Einstein Study Finds Amnestic Mild Cognitive Impairment Doubles Risk of Death
Researchers at Einstein and Ferkauf Find “Personality Genes” May Help Account for Longevity
Einstein Researchers are Studying the DNA of Ashkenazi Jews and What it Can Tell Us About Living Longer
Einstein’s Longevity Gene Project Launches Web Site to Spotlight Aging Research YU’s Albert Einstein College of Medicine has launched SuperAgers.com, a new Web site that features the latest information on more than a decade of aging research at Einstein. The website highlights the work of Nir Barzilai, M.D., director of the Institute for Aging Research […]
Jan Vijg, PhD, has been named professor and chair of genetics at Albert Einstein College of Medicine. In conjunction with his appointment, Dr. Vijg also has been named the Lola and Saul Kramer Professor of Molecular Genetics.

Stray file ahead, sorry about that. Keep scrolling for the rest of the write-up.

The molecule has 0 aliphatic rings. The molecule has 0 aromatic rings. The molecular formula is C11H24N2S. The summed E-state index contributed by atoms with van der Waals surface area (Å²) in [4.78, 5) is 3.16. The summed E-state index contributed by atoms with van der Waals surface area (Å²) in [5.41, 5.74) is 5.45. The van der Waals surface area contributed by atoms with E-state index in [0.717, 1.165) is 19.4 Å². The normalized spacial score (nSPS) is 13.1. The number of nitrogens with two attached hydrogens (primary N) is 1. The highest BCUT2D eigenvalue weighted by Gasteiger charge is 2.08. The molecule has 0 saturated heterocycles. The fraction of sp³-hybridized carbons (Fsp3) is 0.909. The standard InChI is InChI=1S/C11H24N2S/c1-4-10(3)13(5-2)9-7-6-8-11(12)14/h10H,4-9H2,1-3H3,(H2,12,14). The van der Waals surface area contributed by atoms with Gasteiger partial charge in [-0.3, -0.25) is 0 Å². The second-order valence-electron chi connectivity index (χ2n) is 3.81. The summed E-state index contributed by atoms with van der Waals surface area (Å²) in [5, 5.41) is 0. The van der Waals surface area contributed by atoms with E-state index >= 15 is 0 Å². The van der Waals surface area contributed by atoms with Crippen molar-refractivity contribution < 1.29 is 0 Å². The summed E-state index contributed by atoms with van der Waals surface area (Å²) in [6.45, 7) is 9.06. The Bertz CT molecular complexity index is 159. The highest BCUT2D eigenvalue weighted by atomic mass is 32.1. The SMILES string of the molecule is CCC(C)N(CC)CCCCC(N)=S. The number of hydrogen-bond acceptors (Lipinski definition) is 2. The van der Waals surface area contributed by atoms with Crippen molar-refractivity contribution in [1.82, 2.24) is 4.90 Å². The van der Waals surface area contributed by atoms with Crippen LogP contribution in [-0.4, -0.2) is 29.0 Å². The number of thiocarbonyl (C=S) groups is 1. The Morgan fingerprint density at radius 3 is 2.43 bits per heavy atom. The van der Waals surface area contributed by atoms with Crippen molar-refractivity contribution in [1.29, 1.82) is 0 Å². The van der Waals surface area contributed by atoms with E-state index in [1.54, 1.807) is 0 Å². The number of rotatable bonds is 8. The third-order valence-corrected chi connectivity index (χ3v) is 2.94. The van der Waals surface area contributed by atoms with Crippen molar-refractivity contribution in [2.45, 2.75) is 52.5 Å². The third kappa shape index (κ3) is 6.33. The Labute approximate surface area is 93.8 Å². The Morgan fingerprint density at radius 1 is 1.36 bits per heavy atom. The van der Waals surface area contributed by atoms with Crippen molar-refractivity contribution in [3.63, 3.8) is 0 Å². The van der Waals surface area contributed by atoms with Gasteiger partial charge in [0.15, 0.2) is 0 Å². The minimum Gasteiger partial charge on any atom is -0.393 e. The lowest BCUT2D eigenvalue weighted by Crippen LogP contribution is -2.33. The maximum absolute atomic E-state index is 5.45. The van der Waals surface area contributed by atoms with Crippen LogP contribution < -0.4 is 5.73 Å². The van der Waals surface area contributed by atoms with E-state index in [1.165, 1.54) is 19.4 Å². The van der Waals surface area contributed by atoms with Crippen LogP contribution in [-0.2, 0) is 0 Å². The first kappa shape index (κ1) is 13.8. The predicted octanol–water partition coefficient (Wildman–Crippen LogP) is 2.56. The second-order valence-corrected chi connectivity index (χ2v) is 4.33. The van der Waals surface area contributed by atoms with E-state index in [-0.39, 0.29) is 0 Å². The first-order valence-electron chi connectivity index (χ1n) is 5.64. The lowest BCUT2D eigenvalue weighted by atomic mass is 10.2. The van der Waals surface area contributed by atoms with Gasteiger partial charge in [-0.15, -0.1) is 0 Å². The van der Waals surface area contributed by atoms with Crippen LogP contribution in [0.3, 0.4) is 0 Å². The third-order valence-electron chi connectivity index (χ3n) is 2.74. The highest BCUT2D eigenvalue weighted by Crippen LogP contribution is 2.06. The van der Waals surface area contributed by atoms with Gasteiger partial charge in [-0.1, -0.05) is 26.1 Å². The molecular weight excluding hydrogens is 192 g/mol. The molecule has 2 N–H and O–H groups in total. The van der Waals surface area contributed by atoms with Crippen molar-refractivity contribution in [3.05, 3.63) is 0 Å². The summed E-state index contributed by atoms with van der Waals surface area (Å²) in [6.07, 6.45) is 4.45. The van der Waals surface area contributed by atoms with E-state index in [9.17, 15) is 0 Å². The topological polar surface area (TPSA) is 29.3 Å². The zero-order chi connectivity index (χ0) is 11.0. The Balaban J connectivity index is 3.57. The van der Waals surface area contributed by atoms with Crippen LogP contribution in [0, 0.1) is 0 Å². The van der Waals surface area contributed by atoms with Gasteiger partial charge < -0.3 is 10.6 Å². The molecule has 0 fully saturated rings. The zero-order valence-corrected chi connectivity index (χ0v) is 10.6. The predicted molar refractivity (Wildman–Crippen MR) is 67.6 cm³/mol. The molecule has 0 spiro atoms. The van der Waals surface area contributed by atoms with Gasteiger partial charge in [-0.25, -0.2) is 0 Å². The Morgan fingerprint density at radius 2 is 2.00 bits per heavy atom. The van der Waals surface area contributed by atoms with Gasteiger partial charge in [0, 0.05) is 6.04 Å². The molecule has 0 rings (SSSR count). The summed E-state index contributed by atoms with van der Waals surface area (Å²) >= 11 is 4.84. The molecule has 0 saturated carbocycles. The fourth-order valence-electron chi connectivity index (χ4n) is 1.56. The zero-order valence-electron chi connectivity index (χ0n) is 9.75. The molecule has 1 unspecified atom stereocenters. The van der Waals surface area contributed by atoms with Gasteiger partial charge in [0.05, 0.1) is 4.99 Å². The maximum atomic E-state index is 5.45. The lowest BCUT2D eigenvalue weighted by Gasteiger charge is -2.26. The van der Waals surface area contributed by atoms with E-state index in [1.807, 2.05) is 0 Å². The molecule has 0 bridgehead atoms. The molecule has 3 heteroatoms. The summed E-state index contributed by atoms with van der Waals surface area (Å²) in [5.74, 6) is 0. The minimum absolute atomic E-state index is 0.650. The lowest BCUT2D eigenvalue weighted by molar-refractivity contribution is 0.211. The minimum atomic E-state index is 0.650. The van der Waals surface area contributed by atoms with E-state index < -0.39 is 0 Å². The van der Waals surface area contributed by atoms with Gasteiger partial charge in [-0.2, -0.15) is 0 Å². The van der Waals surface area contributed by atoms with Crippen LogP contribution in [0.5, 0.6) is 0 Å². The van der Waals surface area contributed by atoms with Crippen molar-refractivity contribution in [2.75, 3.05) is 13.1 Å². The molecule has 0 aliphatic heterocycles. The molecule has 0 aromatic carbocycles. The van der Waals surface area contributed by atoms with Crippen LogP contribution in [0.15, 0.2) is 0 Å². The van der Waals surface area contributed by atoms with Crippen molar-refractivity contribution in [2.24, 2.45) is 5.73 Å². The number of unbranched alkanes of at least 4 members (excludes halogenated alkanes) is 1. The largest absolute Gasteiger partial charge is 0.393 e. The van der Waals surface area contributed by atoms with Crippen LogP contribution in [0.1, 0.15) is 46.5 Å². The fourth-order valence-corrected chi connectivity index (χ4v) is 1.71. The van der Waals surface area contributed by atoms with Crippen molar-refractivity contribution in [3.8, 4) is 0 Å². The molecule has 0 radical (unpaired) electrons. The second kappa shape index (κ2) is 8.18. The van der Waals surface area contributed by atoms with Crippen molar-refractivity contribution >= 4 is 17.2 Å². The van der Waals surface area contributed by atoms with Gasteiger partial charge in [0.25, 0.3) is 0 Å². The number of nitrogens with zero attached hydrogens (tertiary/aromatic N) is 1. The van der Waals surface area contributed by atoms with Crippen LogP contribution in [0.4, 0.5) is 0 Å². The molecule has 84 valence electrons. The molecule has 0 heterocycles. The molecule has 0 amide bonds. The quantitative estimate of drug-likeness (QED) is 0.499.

A gene variant linked to living a very long life—to 90 and beyond—also serves to help very old people think clearly and retain their memories, according to new research by scientists at the Albert Einstein College of Medicine of Yeshiva University. Their findings are published in the December 26, 2006 issue of Neurology.
Researchers at the Albert Einstein College of Medicine and colleagues have discovered that a gene mutation helps people live exceptionally long lives and apparently can be passed from one generation to the next. The scientists, led by Dr. Nir Barzilai, director of the Institute for Aging Research at Einstein, report their findings in the October 15, 2003 issue of the Journal of the American Medical Association (JAMA).